RMA Home Surveyors – RICS Terms and Descriptions
PART 1: GENERAL
1. The Service. The standard HOMEBUYER Survey & Valuation Service (“the Service”) which is described in Part 2 of these Terms (“the Description”) applies unless an addition to the Service is agreed in writing before the Inspection. (An example of such an addition is reporting upon parts which are not normally inspected, such as the opening of all windows.)
2. The Surveyor who provides the Service will be a Chartered Surveyor, or a Fellow or Associate of the Incorporated Society of Valuers and Auctioneers, who is competent to survey, value and report upon the Property which is the subject of these Terms.
3. Before the Inspection. The Client will inform the Surveyor of the agreed price for the Property and of any particular concerns (such as plans for extension) which he or she may have about the Property.
4. Terms of payment. The Client agrees to pay the fee and any other charges agreed in writing.
5. Cancellation. The Client will be entitled to cancel this contract by notifying the Surveyor’s office at any time before the day of the Inspection. The Surveyor will be entitled not to proceed with the provision of the Service (and will so report promptly to the Client) if, after arriving at the Property, he or she concludes that it is of a type of construction of which he or she has insufficient specialist knowledge to be able to provide the Service satisfactorily; or that it would be in the typical Client’s best interests to be provided with a Building Survey, plus valuation, rather than the HOMEBUYER Service. In case of cancellation, the Surveyor will refund any money paid by the Client for the Service, except for expenses reasonably incurred. In the case of cancellation by the Surveyor, the reason will be explained to the Client.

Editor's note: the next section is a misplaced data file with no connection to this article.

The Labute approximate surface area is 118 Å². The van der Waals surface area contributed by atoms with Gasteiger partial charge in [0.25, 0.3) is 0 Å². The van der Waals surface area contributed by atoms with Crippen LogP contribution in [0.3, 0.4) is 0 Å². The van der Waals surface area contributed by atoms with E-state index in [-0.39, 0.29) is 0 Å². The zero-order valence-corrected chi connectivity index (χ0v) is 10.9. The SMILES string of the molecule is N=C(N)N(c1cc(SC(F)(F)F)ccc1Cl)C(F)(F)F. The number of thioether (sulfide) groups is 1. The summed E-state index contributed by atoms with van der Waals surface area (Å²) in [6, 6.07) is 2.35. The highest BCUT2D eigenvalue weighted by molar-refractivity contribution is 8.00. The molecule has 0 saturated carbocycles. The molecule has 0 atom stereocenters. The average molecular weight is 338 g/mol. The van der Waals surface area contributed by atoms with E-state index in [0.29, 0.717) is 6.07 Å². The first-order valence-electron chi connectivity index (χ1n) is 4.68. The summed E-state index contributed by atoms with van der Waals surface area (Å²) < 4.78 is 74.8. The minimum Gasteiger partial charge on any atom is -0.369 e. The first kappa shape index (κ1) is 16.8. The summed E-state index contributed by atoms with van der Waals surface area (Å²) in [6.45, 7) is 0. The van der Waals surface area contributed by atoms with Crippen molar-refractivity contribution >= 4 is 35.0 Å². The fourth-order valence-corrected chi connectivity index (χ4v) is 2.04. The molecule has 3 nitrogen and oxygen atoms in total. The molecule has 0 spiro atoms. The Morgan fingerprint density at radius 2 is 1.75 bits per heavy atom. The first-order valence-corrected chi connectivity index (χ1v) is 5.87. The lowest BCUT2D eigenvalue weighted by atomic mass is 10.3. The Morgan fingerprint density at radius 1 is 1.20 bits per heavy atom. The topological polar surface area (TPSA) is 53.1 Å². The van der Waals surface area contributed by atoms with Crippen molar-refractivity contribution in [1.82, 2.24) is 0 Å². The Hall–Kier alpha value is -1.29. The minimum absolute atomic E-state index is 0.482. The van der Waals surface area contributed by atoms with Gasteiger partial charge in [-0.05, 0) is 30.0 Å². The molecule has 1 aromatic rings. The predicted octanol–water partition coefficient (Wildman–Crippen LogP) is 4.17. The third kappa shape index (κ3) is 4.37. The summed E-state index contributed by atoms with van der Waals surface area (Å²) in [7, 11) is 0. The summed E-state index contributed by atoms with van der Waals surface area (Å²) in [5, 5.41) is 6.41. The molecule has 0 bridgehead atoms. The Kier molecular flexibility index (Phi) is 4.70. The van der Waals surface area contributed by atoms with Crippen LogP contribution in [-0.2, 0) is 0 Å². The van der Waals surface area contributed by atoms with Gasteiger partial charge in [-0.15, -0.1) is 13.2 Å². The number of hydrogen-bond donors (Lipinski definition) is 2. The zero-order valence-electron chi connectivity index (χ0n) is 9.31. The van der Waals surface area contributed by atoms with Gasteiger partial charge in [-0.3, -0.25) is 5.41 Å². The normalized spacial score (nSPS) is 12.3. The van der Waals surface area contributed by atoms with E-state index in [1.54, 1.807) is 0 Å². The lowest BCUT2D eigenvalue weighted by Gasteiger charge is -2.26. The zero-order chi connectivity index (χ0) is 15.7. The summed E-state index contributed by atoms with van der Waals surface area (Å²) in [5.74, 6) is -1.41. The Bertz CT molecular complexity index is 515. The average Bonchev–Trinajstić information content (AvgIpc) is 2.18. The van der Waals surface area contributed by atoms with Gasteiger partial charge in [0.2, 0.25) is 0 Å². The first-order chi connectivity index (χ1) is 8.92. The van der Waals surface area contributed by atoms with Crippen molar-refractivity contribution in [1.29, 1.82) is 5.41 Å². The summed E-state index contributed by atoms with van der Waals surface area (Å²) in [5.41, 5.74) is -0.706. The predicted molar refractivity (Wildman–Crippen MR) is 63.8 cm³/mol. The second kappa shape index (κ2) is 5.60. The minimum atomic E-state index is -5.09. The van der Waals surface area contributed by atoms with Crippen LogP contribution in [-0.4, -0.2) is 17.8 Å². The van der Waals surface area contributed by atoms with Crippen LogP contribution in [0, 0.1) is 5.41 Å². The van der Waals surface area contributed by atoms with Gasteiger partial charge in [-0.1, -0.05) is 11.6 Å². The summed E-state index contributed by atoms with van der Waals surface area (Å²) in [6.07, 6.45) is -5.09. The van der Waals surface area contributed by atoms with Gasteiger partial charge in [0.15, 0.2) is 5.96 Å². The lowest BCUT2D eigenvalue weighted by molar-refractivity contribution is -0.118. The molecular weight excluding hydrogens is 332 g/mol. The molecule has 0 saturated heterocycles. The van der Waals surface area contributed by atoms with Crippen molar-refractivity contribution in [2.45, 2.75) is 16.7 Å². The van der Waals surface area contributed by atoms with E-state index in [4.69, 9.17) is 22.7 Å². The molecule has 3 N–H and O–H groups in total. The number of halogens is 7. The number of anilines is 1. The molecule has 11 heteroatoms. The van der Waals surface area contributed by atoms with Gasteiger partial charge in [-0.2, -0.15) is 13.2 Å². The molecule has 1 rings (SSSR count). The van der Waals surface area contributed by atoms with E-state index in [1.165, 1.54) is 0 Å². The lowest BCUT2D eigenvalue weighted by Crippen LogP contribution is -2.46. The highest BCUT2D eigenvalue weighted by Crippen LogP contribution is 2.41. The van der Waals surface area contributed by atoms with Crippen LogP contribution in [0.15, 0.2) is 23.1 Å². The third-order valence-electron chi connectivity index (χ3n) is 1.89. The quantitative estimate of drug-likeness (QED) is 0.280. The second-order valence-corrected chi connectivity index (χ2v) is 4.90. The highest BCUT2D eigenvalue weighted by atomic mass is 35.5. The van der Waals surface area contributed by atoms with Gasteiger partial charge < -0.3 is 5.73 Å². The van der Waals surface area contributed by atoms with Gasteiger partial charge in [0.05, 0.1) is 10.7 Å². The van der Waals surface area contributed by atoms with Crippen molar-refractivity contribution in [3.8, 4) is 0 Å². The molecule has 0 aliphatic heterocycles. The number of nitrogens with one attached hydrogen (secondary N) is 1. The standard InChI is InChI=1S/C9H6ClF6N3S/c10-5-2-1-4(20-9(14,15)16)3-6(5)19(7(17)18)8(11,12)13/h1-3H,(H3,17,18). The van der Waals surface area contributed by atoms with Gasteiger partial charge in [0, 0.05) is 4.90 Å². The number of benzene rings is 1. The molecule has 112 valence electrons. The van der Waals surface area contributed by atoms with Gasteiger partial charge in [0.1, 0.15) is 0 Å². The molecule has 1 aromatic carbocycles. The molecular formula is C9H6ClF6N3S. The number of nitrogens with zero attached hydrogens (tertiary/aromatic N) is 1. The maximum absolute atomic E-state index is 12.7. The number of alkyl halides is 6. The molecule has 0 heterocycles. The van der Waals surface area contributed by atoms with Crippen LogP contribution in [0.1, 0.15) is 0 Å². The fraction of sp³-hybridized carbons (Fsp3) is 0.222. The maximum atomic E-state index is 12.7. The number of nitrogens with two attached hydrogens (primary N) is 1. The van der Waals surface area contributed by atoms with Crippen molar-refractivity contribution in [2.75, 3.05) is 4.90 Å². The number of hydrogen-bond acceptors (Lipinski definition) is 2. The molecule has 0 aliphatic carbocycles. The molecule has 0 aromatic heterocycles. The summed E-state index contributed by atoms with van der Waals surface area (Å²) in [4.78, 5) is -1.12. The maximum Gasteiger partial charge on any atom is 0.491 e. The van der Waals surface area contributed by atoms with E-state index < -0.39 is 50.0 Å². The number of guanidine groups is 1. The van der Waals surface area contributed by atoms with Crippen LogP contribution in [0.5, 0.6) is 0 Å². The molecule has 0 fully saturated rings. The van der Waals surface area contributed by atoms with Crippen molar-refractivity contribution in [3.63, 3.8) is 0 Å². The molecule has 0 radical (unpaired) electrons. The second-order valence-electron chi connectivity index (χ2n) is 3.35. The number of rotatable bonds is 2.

6. Liability. The Report provided is solely for the use of the Client and the Client’s professional advisers, and no liability to anyone else is accepted. Should the Client not act upon specific, reasonable advice contained in the Report, no responsibility is accepted for the consequences.
PART 2: DESCRIPTION OF THE HOMEBUYER SERVICE
A. The Service
A1. The HOMEBUYER Service comprises:
– an Inspection of the Property (Section B below)
– a concise Report based on the Inspection (Section C)
– the Valuation, which is part of the Report (Section D)
A2. The Surveyor’s main objective in the HOMEBUYER Service is to give Clients considering buying a particular Property the professional advice which will assist them:
– to make a reasoned and informed judgement on whether or not to proceed with the purchase
– to assess whether or not the Property is a reasonable purchase at the agreed price
– to be clear what decisions and actions should be taken before contracts are exchanged.
A3. The HOMEBUYER Service therefore covers the general condition of the Property and particular features which affect its present value and may affect its future resale. The Report focuses on what the Surveyor judges to be urgent or significant matters. Significant matters are those which, typically, in negotiations over price would be reflected in the amount Finally agreed
B. The Inspection
B1. The Inspection is a general surface examination of those parts of the Property which are accessible: in other words, visible and readily available for examination from ground and floor levels, without risk of causing damage to the Property or injury to the Surveyor. Due care is therefore exercised throughout the Inspection regarding safety, practicality and the constraints of being a visitor to the Property (which may be occupied). So furniture, floor coverings and other contents are not moved or lifted; and no part is forced or laid open to make it accessible.